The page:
No problem. The plumber website now only needs to have an "about" page which at the very end mentions in passing their acquittal from a certain accusation in year X, and then the page can be selected as the one and only legitimate first search result. For extra safety, in case someone looks for "plumber crime" and risks finding the older news, the page should be the first result for anyone searching "plumber" as well.

Anonymous Coward says:

Re: Re: Re:2 George Smythe the plumber might very much prefer ...

Turns out Joe is not actually a plumber, why did they call him a plumber in their political rallies? idk … must be more of that red neck bullshit.

It is a search engine. It takes your search string and looks thru a huge mess in order to return something relevant to your input. If your search criteria is weird, then the results will be weird. Try it out and see.
Granted, the results are skewed toward big business because they bribe the engine management who then directs the minion coderz to basturdize the algorithms.

Undetectable Deepfaxes says:

So, gov't CAN tell GOOGLE what to publish and where.

There goes one of your frequent assertions, kids.

However, I don’t see much programmatic trouble here. Soon as a hit in the exception list, it inserts the required link, and done.

That exception list in first place is the major obstacle. Of course, as I pointed out last week, the Ruling Class simply isn’t going to allow their information to be found and exposed, so exceptions are de facto intrinsic to "search engines".

That One Guy (profile) says:

Re: Re: Look, it's easy, just like this

If people are going to respond to Blue the least they can do is strip out/replace the subject line. While it’s not as bad now as when they used to put entire sentences up there so every one of their marks was repeating their comments by responding it’s still rather counter-productive to have the comment hidden so that people only have to deal with their garbage if they want to yet still have whatever inanity subject-line they went with repeated with every reply.

Stephen T. Stone (profile) says:

Re:

So, gov’t CAN tell GOOGLE what to publish and where.

Outside of the United States, where the First Amendment doesn’t apply? Probably, yeah.

Within the United States, where the First Amendment applies and the government cannot compel speech from people and (in general) from corporations? Yep, the government can’t do that.

PaulT (profile) says:

Re: Re: Re:

He’s saying that so long as one government is fulfilling his authoritarian fantasies, then they should be doing that in the US as well, constitution be damned.

Unless the government are compelling action he disagrees with, in which case the constitution trumps every other idea on the planet and must be defended with blood.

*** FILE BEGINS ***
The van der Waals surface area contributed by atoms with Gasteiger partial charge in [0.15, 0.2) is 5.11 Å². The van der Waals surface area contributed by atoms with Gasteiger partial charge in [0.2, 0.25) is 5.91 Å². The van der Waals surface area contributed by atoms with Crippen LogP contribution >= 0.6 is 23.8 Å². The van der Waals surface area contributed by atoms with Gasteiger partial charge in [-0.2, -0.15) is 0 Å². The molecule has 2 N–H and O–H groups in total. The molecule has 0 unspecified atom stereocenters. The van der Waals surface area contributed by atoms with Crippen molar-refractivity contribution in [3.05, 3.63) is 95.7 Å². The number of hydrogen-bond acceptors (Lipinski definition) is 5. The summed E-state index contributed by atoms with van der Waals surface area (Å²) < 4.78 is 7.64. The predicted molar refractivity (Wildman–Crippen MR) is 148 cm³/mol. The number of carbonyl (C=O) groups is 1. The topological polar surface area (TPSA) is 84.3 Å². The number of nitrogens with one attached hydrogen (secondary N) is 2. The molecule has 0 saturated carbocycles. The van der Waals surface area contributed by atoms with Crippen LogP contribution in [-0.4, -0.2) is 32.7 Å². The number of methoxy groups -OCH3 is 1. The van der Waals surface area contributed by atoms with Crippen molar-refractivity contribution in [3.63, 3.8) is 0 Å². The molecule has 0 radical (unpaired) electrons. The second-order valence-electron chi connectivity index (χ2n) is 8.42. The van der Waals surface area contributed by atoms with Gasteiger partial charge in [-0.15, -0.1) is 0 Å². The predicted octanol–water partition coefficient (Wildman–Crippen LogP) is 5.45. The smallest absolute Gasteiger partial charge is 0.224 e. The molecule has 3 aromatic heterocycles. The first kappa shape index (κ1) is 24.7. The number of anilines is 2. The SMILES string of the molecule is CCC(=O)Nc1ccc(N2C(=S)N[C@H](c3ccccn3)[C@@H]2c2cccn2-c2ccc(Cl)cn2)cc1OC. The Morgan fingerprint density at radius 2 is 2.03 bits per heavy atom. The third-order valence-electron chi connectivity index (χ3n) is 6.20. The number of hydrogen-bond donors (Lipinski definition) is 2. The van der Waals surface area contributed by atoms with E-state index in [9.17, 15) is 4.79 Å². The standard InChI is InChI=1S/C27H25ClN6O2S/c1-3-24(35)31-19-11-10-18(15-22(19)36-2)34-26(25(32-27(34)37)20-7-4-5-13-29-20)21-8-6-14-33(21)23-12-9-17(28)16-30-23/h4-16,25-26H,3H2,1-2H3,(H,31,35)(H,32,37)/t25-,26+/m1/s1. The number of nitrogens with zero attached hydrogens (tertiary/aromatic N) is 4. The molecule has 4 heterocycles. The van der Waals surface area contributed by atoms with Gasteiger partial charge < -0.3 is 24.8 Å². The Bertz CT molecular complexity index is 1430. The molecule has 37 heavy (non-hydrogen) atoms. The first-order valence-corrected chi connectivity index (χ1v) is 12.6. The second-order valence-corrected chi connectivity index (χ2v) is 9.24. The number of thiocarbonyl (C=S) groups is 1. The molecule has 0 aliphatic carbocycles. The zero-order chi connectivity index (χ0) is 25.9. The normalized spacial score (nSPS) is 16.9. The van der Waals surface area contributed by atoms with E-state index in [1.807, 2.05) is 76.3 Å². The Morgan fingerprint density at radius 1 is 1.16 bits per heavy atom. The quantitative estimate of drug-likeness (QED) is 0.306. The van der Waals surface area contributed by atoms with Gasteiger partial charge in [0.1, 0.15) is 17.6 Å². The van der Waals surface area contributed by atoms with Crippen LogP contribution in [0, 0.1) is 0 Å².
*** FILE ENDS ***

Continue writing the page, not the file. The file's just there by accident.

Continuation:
Scary Devil Monastery (profile) says:

Re: Re: Re: Re:

"Unless the government are compelling action he disagrees with, in which case the constitution trumps every other idea on the planet and must be defended with blood."

Except when the constitution doesn’t agree with his views in which case he takes creative liberties in rewriting it and presenting it as prima facie.

The best example of which would be when Baghdad Bob/Blue keeps trying to present article 8’s "promotion of science and the arts" as a wholesale endorsement of copyright when in reality it’s that one amendment in the US constitution the founding fathers found so controversial they made it an OPTION congress could yea or nay in a simple session.

Anonymous Coward says:

Re: Re:

So, gov’t CAN tell GOOGLE what to publish and where.

No, they can’t. While the court makes a weird side ruling in this case, the overall ruling is "Google can do whatever the hell they want to with their search results outside the EU". Full stop.

There goes one of your frequent assertions, kids.

And that would be??????

However, I don’t see much programmatic trouble here.

Obviously. You’re not a programmer, nor do you know how any of this works, as you’ve amply demonstrated.

Soon as a hit in the exception list, it inserts the required link, and done.

What exception list? What required link? Is it the same link for every person? Unlikely, in fact certainly not. So now you’re saying Google has to build a database on each and every person and know which links containing their information are "most relevant" and which ones aren’t. How does it know that? Does it go by date? That wouldn’t work. Somebody could write a fake story with a more recent date and that definitely wouldn’t be "most relevant".
Congratulations, you’ve just presented an argument for Google collecting even MORE data on the world than they already do.

That exception list in first place is the major obstacle.

You mean impossible.

Of course, as I pointed out last week, the Ruling Class

What ruling class is this again?

simply isn’t going to allow their information to be found and exposed

Oops. Guess somebody should have told them that since their information can still be found all over the internet. Somebody probably should have also told the court that too since they ruled in favor of Google.

so exceptions are de facto intrinsic

They are no such thing.

"search engines"

What’s with the scare quotes? Are you saying search engines don’t actually exist? What are you implying here? Be specific so we can continue to laugh at you.

Anonymous Coward says:

Re: Re: Re: